When I first saw the trailer for Abraham Lincoln: Vampire Hunter, I let out an audible groan. I couldn’t, however, discern whether that was a groan of pleasure or disgust. I’d seen the book, but skipped over it because it looked, well, stupid. But as a movie? A blockbuster B movie? That might work.
The story follows a young Abe Lincoln as he hunts down the vampire that killed his mother. He’s like Buffy, only old timey and a dude. The beauty of the movie is that the title encapsulates it well. There’s a fun alternate history, where slavery is a cover for a vampiric blood trade. The critics hated it (and so did all of my acquaintances). But I blame that more on the marketing. When you’ve got some experience with this sort of thing, you know what to expect. Just go in assuming it’s going to be terrible and you’ll be pleasantly surprised. At the very least, it has some decent actors and production quality.
Surprisingly, so did Abraham Lincoln vs Zombies. I love the idea of mockbusters. When I used to see them in the video store, I’d always pause. I love the idea of taking a big movie and quickly making another that’s just like it. It’s like a filmmaking challenge. And mockbusters keep getting better (Paranormal Entity, for example, was better in several parts than the film it ripped off).
In this film, Abe is one you know and love, only he’s got experience dispatching the undead. The Confederates have employed some otherworldly mumbo jumbo and got themselves some zombies. These hoards of the dead are virtually unstoppable and threaten to cost the Union the Civil War. Lincoln pulls out his scythe and personally infiltrates enemy territory to show them all who’s in charge.
These movies are pure cheese. No better way to spend a Friday if you ask me.
You’d think that a movie featuring Nazi zombies would be worth watching, but you’d be wrong. This 1980 French snoozefest tells the story of a lake infested with four or five really persistent zombies. Why are they zombies and not just German corpses? No clue. All I know is that when you dump a body into a French lake, it will reanimate forty years later with green paint on its face.
These zombies are unique in that they are very choosy about their victims. They will only eat fully nude young women (with a clear preference for volleyball players) who venture into their murky pond. Of course, it serves them right, as any woman willing to drop her skivvies to jump into that stagnant green slop is asking, bare minimum, for an infection of some sort. It demonstrates really bad judgement. They’re almost begging those Nazis to rub their weird green faces on their necks until the poor gals’ throats start to bleed. It looks uncomfortable enough to be horrifying.
I advise skipping this one. You don’t see a lot of French VHS transfers these days, but still. It barely even counts as a zombie movie. Watch Dead Snow instead.
Steve is a mild-mannered HR manager who is about to get married. While on a weekend trip to the family cabin with his bride-to-be, his best man, and the maid of honor, he is bitten repeatedly by a mosquito that happens to be carrying a zombie virus. This, as you might expect, has significant repercussions.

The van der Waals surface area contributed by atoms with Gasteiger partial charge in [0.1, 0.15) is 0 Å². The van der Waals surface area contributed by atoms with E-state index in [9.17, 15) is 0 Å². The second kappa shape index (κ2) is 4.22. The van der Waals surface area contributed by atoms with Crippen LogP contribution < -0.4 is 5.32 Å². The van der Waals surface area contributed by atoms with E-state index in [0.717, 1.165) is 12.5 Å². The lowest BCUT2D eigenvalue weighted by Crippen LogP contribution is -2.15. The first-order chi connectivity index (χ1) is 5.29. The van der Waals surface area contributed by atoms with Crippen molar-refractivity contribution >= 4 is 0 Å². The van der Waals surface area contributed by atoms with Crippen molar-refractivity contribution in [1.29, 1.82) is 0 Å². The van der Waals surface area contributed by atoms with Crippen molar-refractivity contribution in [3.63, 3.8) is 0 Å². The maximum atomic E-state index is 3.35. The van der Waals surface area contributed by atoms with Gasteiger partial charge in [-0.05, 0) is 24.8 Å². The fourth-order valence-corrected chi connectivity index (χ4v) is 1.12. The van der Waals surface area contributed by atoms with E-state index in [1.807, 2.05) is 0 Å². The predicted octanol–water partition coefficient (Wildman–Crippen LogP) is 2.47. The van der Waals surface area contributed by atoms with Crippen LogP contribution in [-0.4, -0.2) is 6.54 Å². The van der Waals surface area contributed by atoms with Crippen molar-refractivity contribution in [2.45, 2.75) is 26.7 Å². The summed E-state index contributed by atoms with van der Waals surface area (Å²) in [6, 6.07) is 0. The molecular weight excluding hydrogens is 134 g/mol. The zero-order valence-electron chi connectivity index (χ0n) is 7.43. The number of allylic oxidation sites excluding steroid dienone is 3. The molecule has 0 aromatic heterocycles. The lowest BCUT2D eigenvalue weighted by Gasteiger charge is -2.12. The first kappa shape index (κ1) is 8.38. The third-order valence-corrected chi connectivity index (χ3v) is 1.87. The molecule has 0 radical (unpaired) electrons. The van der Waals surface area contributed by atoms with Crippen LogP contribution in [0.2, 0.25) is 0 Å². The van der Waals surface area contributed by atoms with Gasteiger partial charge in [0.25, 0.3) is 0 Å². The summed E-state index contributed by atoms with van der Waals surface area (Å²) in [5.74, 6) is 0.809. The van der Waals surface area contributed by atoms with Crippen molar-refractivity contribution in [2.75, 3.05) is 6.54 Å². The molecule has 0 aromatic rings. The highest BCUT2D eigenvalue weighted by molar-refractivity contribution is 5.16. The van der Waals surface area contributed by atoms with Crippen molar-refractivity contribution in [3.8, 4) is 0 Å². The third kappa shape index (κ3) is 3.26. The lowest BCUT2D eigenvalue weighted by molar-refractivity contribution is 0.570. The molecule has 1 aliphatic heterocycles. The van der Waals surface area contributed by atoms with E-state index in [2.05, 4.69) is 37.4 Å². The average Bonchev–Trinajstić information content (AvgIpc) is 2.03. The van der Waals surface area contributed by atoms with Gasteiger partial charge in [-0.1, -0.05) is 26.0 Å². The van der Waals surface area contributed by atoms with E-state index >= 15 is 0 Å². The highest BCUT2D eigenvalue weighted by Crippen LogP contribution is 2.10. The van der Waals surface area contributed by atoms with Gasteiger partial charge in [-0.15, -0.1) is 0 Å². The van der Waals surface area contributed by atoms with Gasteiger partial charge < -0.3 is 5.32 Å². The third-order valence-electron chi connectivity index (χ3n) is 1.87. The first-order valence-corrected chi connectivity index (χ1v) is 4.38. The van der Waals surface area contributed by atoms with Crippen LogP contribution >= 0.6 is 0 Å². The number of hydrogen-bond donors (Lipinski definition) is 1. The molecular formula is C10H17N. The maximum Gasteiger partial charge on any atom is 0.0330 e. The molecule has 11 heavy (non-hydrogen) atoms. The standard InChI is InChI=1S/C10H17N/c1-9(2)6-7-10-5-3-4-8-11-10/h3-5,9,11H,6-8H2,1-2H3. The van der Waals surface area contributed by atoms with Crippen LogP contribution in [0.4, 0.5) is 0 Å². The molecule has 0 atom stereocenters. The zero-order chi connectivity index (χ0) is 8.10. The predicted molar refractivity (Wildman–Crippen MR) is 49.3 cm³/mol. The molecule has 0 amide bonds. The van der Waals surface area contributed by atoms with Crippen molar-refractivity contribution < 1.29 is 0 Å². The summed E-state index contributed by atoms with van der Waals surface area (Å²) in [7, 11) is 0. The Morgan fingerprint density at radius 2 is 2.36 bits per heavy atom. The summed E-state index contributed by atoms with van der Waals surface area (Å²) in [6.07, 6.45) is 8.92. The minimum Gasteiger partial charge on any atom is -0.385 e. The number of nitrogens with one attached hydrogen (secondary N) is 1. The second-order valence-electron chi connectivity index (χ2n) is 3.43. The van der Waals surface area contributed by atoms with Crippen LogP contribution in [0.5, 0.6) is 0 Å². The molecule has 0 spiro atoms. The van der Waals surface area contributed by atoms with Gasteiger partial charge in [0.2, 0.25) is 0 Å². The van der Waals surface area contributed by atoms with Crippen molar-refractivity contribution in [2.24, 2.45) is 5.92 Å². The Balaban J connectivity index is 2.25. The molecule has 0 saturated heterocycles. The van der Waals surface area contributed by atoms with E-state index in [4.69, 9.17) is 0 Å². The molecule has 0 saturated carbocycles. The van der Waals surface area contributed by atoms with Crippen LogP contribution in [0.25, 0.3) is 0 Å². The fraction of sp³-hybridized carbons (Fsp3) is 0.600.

There was so much about this movie to like. It really takes the zombedy to uncharted territories. Making the slowly-turning-zombie protagonist be a conflict resolution specialist was quite clever and funny, as was making the ruination of the impending wedding be the catastrophic event to be avoided (instead of, say, death). Parts were a bit overdone, but that’s okay. It made for a great midnight movie and did a little something to contribute to the genre.
1. Evil Dead II
The quintessential Halloween movie. It’s got everything: possessed hands, chainsaws, gallons and gallons of blood. Evil Dead II is a masterpiece of horror comedy.
2. Trick ‘r Treat
It’s creepy as hell. So many dead kids…
If you’re going to kill a man’s son, make sure you do it in a town without a pumpkin patch.
Celebrate your hedonism! Celebrate it!
5. Dead Alive
Stop motion rat monkeys and the single greatest zombie death scene in the history of the world.
A new classic. You’ll never take a bath again.
7. Dawn of the Dead
This remake of Romero’s classic is creepy and fun. Influenced zombie growls like no other movie in recent history.
8. Let the Right One In
The only reason this isn’t higher up on the list is because it makes me feel cold. It is scary as hell and so well done, you won’t believe it’s a horror movie. The new American version can suck it.
You might see it coming, but you still won’t be prepared.
10. The Lost Boys
Halloween ain’t Halloween without a little camp. And the Frog brothers.
One sentence plot synopsis: A group of unknowing people is quarantined in an apartment building which, unfortunately for them, is the ground zero site of a zombie outbreak.
Sound familiar? It should. The 2008 film Quarantine was a remake of this Spanish horror flick. And, like most American remakes, it tried to do too much. In contrast, [Rec] does more with less. Lower budget, fewer effects. But the result is something masterful. Utilizing the first person style rendered comical by the Blair Witch Project, Balaguero and Plaza have done something innovative and interesting with subjects and means that have become rather boring in recent history.
If you’ve yet to see Quarantine, I recommend you skip it in favor of the original which is, in my opinion, both scarier and more satisfying.